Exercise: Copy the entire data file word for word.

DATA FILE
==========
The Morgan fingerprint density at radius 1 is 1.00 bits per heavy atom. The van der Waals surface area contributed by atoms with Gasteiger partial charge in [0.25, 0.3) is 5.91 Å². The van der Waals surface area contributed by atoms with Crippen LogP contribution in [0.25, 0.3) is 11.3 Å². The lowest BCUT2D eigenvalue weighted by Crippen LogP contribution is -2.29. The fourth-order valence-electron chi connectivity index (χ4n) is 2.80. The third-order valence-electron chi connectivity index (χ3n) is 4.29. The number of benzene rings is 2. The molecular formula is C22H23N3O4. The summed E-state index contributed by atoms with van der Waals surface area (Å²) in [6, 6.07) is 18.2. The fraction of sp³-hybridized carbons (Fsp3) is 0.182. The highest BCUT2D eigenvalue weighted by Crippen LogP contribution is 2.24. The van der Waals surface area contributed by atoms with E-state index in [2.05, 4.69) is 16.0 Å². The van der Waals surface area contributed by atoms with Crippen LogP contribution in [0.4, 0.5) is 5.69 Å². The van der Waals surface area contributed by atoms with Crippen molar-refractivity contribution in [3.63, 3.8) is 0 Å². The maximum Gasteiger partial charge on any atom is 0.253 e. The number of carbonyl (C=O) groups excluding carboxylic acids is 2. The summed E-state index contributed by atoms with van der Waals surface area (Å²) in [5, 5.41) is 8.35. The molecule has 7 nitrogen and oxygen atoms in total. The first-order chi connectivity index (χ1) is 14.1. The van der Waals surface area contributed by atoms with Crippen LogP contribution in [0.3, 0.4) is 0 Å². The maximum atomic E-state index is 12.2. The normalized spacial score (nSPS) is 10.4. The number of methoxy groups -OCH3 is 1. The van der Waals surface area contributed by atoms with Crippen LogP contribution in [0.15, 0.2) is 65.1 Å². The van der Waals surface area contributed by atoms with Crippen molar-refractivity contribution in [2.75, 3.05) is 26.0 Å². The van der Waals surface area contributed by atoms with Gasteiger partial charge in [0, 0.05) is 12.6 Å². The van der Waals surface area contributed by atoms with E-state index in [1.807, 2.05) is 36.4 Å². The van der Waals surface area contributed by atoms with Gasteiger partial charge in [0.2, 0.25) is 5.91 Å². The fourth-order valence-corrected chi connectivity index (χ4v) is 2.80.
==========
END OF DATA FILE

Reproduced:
The Morgan fingerprint density at radius 1 is 1.00 bits per heavy atom. The van der Waals surface area contributed by atoms with Gasteiger partial charge in [0.25, 0.3) is 5.91 Å². The van der Waals surface area contributed by atoms with Crippen LogP contribution in [0.25, 0.3) is 11.3 Å². The lowest BCUT2D eigenvalue weighted by Crippen LogP contribution is -2.29. The fourth-order valence-electron chi connectivity index (χ4n) is 2.80. The third-order valence-electron chi connectivity index (χ3n) is 4.29. The number of benzene rings is 2. The molecular formula is C22H23N3O4. The summed E-state index contributed by atoms with van der Waals surface area (Å²) in [6, 6.07) is 18.2. The fraction of sp³-hybridized carbons (Fsp3) is 0.182. The highest BCUT2D eigenvalue weighted by Crippen LogP contribution is 2.24. The van der Waals surface area contributed by atoms with E-state index in [2.05, 4.69) is 16.0 Å². The van der Waals surface area contributed by atoms with Crippen LogP contribution in [0.4, 0.5) is 5.69 Å². The van der Waals surface area contributed by atoms with Crippen molar-refractivity contribution in [3.63, 3.8) is 0 Å². The maximum Gasteiger partial charge on any atom is 0.253 e. The number of carbonyl (C=O) groups excluding carboxylic acids is 2. The summed E-state index contributed by atoms with van der Waals surface area (Å²) in [5, 5.41) is 8.35. The molecule has 7 nitrogen and oxygen atoms in total. The first-order chi connectivity index (χ1) is 14.1. The van der Waals surface area contributed by atoms with Crippen LogP contribution in [0.3, 0.4) is 0 Å². The maximum atomic E-state index is 12.2. The normalized spacial score (nSPS) is 10.4. The number of methoxy groups -OCH3 is 1. The van der Waals surface area contributed by atoms with Crippen LogP contribution in [0.15, 0.2) is 65.1 Å². The van der Waals surface area contributed by atoms with Crippen molar-refractivity contribution in [2.75, 3.05) is 26.0 Å². The van der Waals surface area contributed by atoms with Gasteiger partial charge in [0, 0.05) is 12.6 Å². The van der Waals surface area contributed by atoms with E-state index in [1.807, 2.05) is 36.4 Å². The van der Waals surface area contributed by atoms with Gasteiger partial charge in [0.2, 0.25) is 5.91 Å². The fourth-order valence-corrected chi connectivity index (χ4v) is 2.80.